We got an early start the next day and stopped by a nearby mall for breakfast. I was thrilled to find a Dunkin Donuts for breakfast, so much so that I ate there the next day as well. After breakfast, I took the lead in suggesting we start our tourism off at the Gardens by the Bay. As an avid fan of Planet Earth, this was number one on my list to visit. Singapore is noted for being at the forefront of urban naturalization, seamlessly integrating a large city environment into the existing natural landscape and making every attempt to minimize their carbon footprint. The Gardens are the apex of this national endeavor, an expansive nature reserve right along the city waterfront.

We started our visit with a ten minute ride in the Gardens’ solar-powered self-driving

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Trapped in a terrifying metal death trap… or, rather, a self-driving car!

car. While it moved at a tortoise speed, it was still pretty thrilling to see such a remarkable modern technological achievement at work. The car’s operator also informed us that the Gardens cost $53 million SGD per year to upkeep – an impressive federal investment for the country, while simultaneously nauseating to consider in comparison to the Trump administration’s massive funding cuts to environmental investments.

We then spent about an hour walking through the “Cloud Garden”, the world’s tallest man-made waterfall, surrounded by a mountain of different types of incredible foliage, staggered based on the altitude at which they best grow. From there, we visited the “Flower Garden” a massive complex showcasing different flowering plants from all the corners of the world (divided by continent). They were having a Van Gogh exhibition where they tried to recreate his paintings from tulips, a concept much more appealing in theory than in practice. We then spied a man doing a strange photo-shoot with two porcelain dolls amidst the flowers, which made us giggle. Also funny: Clay spotted figurines of Winnie the Pooh and Piglet in one area of the garden and it instantly occurred to him that, given the “haram” nature of pigs in Islamic doctrine, our students would hate Piglet. ADORABLE LITTLE PIGLET! (All due respect to the faith, of course, but this still gave us a laugh.)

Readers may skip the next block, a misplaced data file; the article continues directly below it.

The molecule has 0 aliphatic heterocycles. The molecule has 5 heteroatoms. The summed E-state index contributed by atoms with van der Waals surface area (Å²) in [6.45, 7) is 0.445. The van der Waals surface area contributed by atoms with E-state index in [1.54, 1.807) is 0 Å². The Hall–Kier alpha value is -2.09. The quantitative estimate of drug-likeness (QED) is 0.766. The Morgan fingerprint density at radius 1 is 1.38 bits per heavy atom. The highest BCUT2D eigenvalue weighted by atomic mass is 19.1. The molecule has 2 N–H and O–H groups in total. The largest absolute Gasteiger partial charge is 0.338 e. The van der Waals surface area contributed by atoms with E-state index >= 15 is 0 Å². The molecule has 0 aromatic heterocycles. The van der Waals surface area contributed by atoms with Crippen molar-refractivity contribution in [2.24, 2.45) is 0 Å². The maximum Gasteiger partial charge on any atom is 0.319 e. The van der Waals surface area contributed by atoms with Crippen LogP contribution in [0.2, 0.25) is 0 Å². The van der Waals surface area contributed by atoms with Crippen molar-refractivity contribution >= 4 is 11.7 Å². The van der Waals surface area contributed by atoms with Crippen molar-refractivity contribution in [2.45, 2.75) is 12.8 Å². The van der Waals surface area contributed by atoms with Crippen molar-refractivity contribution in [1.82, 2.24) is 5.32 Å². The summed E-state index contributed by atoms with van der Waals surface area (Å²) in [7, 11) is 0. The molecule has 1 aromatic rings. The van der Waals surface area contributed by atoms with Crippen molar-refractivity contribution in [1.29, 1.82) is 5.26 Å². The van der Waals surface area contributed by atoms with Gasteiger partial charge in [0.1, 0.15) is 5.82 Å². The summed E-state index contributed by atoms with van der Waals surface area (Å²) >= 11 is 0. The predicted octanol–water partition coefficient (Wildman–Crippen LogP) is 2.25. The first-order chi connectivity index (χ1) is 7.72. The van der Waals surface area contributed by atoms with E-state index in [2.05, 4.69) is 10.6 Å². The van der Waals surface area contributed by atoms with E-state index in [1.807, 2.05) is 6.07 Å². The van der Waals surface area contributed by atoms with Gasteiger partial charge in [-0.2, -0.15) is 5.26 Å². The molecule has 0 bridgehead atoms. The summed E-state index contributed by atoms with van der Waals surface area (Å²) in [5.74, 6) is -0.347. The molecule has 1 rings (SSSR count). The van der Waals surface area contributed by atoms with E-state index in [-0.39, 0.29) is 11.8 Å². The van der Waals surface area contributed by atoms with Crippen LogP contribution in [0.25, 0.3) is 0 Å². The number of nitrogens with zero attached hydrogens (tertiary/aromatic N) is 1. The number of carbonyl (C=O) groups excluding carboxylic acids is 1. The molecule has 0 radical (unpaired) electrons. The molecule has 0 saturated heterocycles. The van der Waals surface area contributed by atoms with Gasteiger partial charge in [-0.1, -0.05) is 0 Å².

We then walked to find lunch at a nearby mall, stopping briefly to admire the Supertree Grove. The Supertrees are massive purplish metal skeletons adorned at their base with vine-like plants. They are still fairly new installments, but in theory over the coming years, the vines will grow and cover the skeleton turning them into giant biomes in their own right. They were just as impressive in person as I had dreamt them to be. Also, given that the city was relatively quiet because of (Malaysian/Singaporean) Labor Day weekend, we pretty much had these famous leviathan creations to ourselves for the few minutes we were there, a humbling moment to be sure.

For lunch, we went to a world-famous Michelin star restaurant in the mall portion of the Marina Bay Sands hotel (a building vaguely resembling a cruise ship) called Din Tai Fung. Because the restaurant is family-style and franchised, in spite of its fame and awards, it was relatively affordable, so we splurged and ordered a bunch of types of soup dumplings to share and we each got our own plate of noodles. As we joked, we were #BallingOnABudget. Sophia taught us the proper way to eat soup dumplings: poke a hole in the breading, suck out the hot soup, dip the dumpling in soy sauce and dig in. It was absolutely delectable – though not even the best Michelin Star meal I ate in my 48 hours in Singapore. More on that later…

From lunch, we moseyed out to a nearby grocery store to look for western treats, and I was delighted to find American favorite Arizona Iced Tea there. I tried a unique flavor, blueberry white tea, and it was fabulous. Outside the store, Clay and I took a consumer report survey and got keychains of Singapore’s city mascot, the “Merlion”, as a free souvenir gift. We then went over to the mall’s iceless skating rink and watched two adorable kids continuously slip and fall on their butts. Clay really wanted to try it; I hesitated for a bit before agreeing to do it with him, although we both backed out when we saw the price tag for skate rental. Sometimes you’ve got to make choices to #BallOnABudget.

We took a stroll through the other shops, stopping to admire some creepy human-shaped mannequins with realistic cat heads at the Gucci outlet. We played around with some toys in the mall toy store, before going up to look at the DC Comics Café. We were stuffed from lunch, but being the nerds that we are, Clay and I felt obligated to try something. He got a strawberry Wonder Woman ice cream pop and I had a Harley Quinn mint gelato shake. Neither of us finished our desserts.

Before leaving, we had to pee. Clay and I were impressed to find the restroom we chose had been awarded five stars for being one of the best toilets in the whole mall. Like Buddy the Elf, we applauded this questionable achievement. (We have also judged every toilet we have used since then for not living up to this standard.)